Slide3

The next chart shows some of the underlying drivers of those trends. You can see that permanent establishment definitions are becoming more expansive, perhaps reflecting changes to the model treaties, while withholding tax rates are trending downwards. There are diverse trends in different clauses within areas such as capital gains tax and taxation of services.

I want to talk to you about a few examples.

Slide4

Here we see Vietnam’s treaties taken from the same dataset. Vietnam has actually expressed a comprehensive set of observations on the OECD model convention, broadly following the UN model. So here a zero on the vertical axis means the treaty contains none of those positions and instead follows the OECD model, while 1 means it includes all of Vietnam’s observations. You can see that in the 1990s Vietnam signed a number of more residence-based treaties that are completely the opposite of its stated negotiating position. And of course, these are with many of its biggest sources of investment.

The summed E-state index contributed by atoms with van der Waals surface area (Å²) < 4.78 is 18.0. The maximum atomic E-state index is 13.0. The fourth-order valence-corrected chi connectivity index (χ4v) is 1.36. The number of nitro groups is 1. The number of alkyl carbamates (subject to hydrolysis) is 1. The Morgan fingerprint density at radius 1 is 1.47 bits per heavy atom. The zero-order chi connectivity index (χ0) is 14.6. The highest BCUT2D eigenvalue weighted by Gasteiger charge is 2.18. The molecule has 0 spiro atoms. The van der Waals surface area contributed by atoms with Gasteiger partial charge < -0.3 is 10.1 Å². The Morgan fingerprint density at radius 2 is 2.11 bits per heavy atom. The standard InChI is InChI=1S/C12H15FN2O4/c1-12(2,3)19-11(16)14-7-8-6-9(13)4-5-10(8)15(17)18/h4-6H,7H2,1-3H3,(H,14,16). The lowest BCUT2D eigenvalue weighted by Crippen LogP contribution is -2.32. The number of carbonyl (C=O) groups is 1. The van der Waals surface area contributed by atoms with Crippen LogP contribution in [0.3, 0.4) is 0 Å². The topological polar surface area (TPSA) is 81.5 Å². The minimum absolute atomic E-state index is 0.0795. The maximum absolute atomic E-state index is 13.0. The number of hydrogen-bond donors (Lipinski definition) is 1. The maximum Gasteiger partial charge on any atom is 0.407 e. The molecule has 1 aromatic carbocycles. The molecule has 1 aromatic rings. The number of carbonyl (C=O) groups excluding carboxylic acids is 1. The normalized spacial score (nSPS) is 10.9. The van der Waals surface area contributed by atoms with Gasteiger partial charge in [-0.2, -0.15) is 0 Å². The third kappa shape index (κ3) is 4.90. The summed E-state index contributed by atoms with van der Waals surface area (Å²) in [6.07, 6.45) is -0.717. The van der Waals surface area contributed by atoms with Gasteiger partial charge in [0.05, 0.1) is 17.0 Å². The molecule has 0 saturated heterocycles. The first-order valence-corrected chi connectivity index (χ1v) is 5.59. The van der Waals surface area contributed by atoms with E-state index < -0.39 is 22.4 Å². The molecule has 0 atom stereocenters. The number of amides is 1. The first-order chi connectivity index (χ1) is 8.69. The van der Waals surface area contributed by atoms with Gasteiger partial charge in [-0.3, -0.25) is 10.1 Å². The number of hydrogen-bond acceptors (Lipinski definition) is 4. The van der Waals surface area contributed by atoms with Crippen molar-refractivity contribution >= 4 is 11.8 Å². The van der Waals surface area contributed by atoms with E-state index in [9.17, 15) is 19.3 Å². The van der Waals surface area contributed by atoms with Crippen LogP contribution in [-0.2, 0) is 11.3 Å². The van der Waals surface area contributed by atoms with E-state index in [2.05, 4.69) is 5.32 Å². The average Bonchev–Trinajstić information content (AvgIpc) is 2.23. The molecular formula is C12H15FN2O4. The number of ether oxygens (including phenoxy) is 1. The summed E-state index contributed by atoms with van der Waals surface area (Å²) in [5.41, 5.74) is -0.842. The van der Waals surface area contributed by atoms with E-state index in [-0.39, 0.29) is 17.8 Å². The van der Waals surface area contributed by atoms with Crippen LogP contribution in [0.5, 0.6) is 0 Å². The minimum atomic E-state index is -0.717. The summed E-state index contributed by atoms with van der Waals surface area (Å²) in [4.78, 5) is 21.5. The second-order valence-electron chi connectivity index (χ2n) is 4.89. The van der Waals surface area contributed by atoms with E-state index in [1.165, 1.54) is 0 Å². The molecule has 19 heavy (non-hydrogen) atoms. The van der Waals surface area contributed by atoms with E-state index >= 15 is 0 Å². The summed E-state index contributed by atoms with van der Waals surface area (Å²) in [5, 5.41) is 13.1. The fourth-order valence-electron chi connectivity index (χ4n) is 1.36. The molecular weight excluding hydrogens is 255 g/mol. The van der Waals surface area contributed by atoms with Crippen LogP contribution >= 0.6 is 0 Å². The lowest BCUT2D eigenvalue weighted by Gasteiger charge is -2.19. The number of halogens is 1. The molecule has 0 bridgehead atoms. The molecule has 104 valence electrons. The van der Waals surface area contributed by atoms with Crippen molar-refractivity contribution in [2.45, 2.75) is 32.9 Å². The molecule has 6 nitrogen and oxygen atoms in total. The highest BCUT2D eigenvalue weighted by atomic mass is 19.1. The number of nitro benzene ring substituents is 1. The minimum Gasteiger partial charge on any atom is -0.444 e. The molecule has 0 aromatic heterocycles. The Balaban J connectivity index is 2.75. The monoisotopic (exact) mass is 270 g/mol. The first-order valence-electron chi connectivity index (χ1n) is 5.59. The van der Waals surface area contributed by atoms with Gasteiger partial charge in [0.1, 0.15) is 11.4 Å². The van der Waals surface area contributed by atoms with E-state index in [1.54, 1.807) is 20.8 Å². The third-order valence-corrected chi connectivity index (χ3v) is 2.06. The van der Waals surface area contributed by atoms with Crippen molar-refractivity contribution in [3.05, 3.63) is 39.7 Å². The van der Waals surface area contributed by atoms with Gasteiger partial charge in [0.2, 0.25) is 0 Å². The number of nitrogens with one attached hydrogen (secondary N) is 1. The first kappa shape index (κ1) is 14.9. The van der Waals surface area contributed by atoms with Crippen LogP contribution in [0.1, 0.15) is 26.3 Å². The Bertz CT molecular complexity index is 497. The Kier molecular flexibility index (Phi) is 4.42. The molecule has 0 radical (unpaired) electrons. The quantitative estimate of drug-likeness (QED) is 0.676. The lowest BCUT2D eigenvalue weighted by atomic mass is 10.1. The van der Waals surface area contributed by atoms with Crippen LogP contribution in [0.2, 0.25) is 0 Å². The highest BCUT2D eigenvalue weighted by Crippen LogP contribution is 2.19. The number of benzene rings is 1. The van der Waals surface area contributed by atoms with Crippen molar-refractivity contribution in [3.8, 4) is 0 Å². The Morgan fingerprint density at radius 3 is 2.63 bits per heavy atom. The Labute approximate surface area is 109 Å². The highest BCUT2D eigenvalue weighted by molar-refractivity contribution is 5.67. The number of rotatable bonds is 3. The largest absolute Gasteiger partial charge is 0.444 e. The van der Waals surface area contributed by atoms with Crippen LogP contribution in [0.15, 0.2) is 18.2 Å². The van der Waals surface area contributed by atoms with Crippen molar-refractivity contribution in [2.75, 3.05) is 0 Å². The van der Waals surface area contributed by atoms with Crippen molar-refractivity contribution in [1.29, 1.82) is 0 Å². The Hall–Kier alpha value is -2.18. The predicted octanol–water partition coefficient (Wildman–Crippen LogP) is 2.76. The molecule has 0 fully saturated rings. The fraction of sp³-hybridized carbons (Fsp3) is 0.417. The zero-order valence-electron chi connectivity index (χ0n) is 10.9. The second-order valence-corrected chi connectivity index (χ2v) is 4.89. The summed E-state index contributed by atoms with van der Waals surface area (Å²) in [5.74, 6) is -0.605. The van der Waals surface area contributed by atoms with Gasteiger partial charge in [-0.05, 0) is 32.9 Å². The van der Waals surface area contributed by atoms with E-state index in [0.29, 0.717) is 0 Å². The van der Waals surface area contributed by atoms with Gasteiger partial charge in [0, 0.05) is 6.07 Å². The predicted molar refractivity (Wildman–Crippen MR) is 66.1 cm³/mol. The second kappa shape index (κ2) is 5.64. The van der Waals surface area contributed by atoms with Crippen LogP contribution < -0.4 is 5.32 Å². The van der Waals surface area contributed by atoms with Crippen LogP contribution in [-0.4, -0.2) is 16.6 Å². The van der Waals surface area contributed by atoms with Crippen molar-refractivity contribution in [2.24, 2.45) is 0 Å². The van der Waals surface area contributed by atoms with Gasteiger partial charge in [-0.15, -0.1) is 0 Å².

More recently, Vietnam has come to regret those earlier treaties, and has chosen to interpret certain provisions on PE and technical services in the way it wished it had signed them, rather than the way it did. Businesses are very unhappy, and in the words of the Vietnam Business Forum, it has:

made the application of DTA[s] of foreign enterprises impossible, effectively it obliterate[s] the legitimate benefit of enterprises.

The residence-based treaties that Vietnam signed when it was inexperienced and urgently in need of investment are creating uncertainty, rather than the stability that investors are looking for.